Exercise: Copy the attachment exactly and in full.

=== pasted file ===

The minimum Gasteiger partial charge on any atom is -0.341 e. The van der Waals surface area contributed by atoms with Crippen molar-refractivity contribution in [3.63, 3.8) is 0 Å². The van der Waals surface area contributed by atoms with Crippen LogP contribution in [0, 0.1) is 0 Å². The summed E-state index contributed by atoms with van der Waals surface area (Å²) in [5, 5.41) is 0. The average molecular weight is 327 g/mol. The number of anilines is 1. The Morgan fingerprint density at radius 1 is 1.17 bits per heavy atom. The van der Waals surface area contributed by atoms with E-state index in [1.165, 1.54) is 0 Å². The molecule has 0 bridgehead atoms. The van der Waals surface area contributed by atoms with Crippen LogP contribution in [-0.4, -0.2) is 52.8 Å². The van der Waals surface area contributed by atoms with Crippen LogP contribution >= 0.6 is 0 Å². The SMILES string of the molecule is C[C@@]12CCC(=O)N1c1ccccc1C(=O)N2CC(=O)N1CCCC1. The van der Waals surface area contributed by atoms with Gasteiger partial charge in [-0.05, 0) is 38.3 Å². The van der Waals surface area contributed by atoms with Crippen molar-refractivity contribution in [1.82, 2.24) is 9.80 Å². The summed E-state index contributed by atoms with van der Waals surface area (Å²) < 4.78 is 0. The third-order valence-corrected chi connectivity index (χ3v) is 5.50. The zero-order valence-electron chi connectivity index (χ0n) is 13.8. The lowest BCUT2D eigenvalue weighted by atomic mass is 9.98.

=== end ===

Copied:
The minimum Gasteiger partial charge on any atom is -0.341 e. The van der Waals surface area contributed by atoms with Crippen molar-refractivity contribution in [3.63, 3.8) is 0 Å². The van der Waals surface area contributed by atoms with Crippen LogP contribution in [0, 0.1) is 0 Å². The summed E-state index contributed by atoms with van der Waals surface area (Å²) in [5, 5.41) is 0. The average molecular weight is 327 g/mol. The number of anilines is 1. The Morgan fingerprint density at radius 1 is 1.17 bits per heavy atom. The van der Waals surface area contributed by atoms with E-state index in [1.165, 1.54) is 0 Å². The molecule has 0 bridgehead atoms. The van der Waals surface area contributed by atoms with Crippen LogP contribution in [-0.4, -0.2) is 52.8 Å². The van der Waals surface area contributed by atoms with Crippen LogP contribution >= 0.6 is 0 Å². The SMILES string of the molecule is C[C@@]12CCC(=O)N1c1ccccc1C(=O)N2CC(=O)N1CCCC1. The van der Waals surface area contributed by atoms with Gasteiger partial charge in [-0.05, 0) is 38.3 Å². The van der Waals surface area contributed by atoms with Crippen molar-refractivity contribution in [1.82, 2.24) is 9.80 Å². The summed E-state index contributed by atoms with van der Waals surface area (Å²) < 4.78 is 0. The third-order valence-corrected chi connectivity index (χ3v) is 5.50. The zero-order valence-electron chi connectivity index (χ0n) is 13.8. The lowest BCUT2D eigenvalue weighted by atomic mass is 9.98.